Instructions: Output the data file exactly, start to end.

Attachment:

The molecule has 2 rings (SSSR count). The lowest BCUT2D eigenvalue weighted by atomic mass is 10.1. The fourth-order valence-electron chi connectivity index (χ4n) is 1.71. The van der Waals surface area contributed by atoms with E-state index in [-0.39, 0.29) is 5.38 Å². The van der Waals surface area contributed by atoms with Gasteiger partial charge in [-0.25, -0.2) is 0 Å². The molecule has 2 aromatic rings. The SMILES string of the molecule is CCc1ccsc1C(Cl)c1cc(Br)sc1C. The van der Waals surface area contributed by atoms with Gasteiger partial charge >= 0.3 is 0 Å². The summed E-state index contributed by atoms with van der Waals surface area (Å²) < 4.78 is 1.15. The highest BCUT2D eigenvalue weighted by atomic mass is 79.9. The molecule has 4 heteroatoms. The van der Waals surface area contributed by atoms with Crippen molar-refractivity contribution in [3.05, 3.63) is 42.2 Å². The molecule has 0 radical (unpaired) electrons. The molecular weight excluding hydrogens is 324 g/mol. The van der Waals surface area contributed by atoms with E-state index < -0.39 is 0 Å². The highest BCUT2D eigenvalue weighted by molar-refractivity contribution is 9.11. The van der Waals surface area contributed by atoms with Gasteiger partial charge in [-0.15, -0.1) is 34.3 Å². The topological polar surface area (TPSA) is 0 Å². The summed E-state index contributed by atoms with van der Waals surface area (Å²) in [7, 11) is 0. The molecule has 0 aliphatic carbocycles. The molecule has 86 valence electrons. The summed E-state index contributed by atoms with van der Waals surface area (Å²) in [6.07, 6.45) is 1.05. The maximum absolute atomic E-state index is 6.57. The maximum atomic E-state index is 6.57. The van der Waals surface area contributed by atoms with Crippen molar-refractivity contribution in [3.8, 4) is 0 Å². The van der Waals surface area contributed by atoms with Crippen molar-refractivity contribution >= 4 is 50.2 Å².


The molecule has 2 rings (SSSR count). The lowest BCUT2D eigenvalue weighted by atomic mass is 10.1. The fourth-order valence-electron chi connectivity index (χ4n) is 1.71. The van der Waals surface area contributed by atoms with E-state index in [-0.39, 0.29) is 5.38 Å². The van der Waals surface area contributed by atoms with Gasteiger partial charge in [-0.25, -0.2) is 0 Å². The molecule has 2 aromatic rings. The SMILES string of the molecule is CCc1ccsc1C(Cl)c1cc(Br)sc1C. The van der Waals surface area contributed by atoms with Gasteiger partial charge >= 0.3 is 0 Å². The summed E-state index contributed by atoms with van der Waals surface area (Å²) < 4.78 is 1.15. The highest BCUT2D eigenvalue weighted by atomic mass is 79.9. The molecule has 4 heteroatoms. The van der Waals surface area contributed by atoms with Crippen molar-refractivity contribution in [3.05, 3.63) is 42.2 Å². The molecule has 0 radical (unpaired) electrons. The molecular weight excluding hydrogens is 324 g/mol. The van der Waals surface area contributed by atoms with E-state index < -0.39 is 0 Å². The highest BCUT2D eigenvalue weighted by molar-refractivity contribution is 9.11. The van der Waals surface area contributed by atoms with Gasteiger partial charge in [-0.15, -0.1) is 34.3 Å². The topological polar surface area (TPSA) is 0 Å². The summed E-state index contributed by atoms with van der Waals surface area (Å²) in [7, 11) is 0. The molecule has 0 aliphatic carbocycles. The molecule has 86 valence electrons. The summed E-state index contributed by atoms with van der Waals surface area (Å²) in [6.07, 6.45) is 1.05. The maximum absolute atomic E-state index is 6.57. The maximum atomic E-state index is 6.57. The van der Waals surface area contributed by atoms with Crippen molar-refractivity contribution in [3.8, 4) is 0 Å². The van der Waals surface area contributed by atoms with Crippen molar-refractivity contribution >= 4 is 50.2 Å².